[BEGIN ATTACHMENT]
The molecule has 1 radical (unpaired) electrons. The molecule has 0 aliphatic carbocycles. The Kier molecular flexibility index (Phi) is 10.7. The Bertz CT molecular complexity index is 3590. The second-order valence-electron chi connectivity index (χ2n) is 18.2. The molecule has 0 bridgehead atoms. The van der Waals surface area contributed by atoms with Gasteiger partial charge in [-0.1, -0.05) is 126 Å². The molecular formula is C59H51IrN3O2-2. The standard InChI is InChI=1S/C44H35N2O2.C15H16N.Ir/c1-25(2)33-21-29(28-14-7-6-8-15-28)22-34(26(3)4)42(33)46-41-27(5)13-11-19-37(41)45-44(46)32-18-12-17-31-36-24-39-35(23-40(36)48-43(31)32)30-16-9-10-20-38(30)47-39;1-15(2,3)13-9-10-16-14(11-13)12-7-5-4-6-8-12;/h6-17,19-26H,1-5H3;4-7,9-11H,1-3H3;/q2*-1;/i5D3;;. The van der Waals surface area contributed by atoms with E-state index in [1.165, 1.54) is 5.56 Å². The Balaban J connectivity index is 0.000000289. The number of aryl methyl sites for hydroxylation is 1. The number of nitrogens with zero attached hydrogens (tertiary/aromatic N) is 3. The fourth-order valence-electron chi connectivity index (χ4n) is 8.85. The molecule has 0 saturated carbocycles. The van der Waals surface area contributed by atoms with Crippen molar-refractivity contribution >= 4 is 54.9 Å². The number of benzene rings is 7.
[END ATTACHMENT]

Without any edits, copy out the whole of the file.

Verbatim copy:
The molecule has 1 radical (unpaired) electrons. The molecule has 0 aliphatic carbocycles. The Kier molecular flexibility index (Phi) is 10.7. The Bertz CT molecular complexity index is 3590. The second-order valence-electron chi connectivity index (χ2n) is 18.2. The molecule has 0 bridgehead atoms. The van der Waals surface area contributed by atoms with Gasteiger partial charge in [-0.1, -0.05) is 126 Å². The molecular formula is C59H51IrN3O2-2. The standard InChI is InChI=1S/C44H35N2O2.C15H16N.Ir/c1-25(2)33-21-29(28-14-7-6-8-15-28)22-34(26(3)4)42(33)46-41-27(5)13-11-19-37(41)45-44(46)32-18-12-17-31-36-24-39-35(23-40(36)48-43(31)32)30-16-9-10-20-38(30)47-39;1-15(2,3)13-9-10-16-14(11-13)12-7-5-4-6-8-12;/h6-17,19-26H,1-5H3;4-7,9-11H,1-3H3;/q2*-1;/i5D3;;. The van der Waals surface area contributed by atoms with E-state index in [1.165, 1.54) is 5.56 Å². The Balaban J connectivity index is 0.000000289. The number of aryl methyl sites for hydroxylation is 1. The number of nitrogens with zero attached hydrogens (tertiary/aromatic N) is 3. The fourth-order valence-electron chi connectivity index (χ4n) is 8.85. The molecule has 0 saturated carbocycles. The van der Waals surface area contributed by atoms with Crippen molar-refractivity contribution >= 4 is 54.9 Å². The number of benzene rings is 7.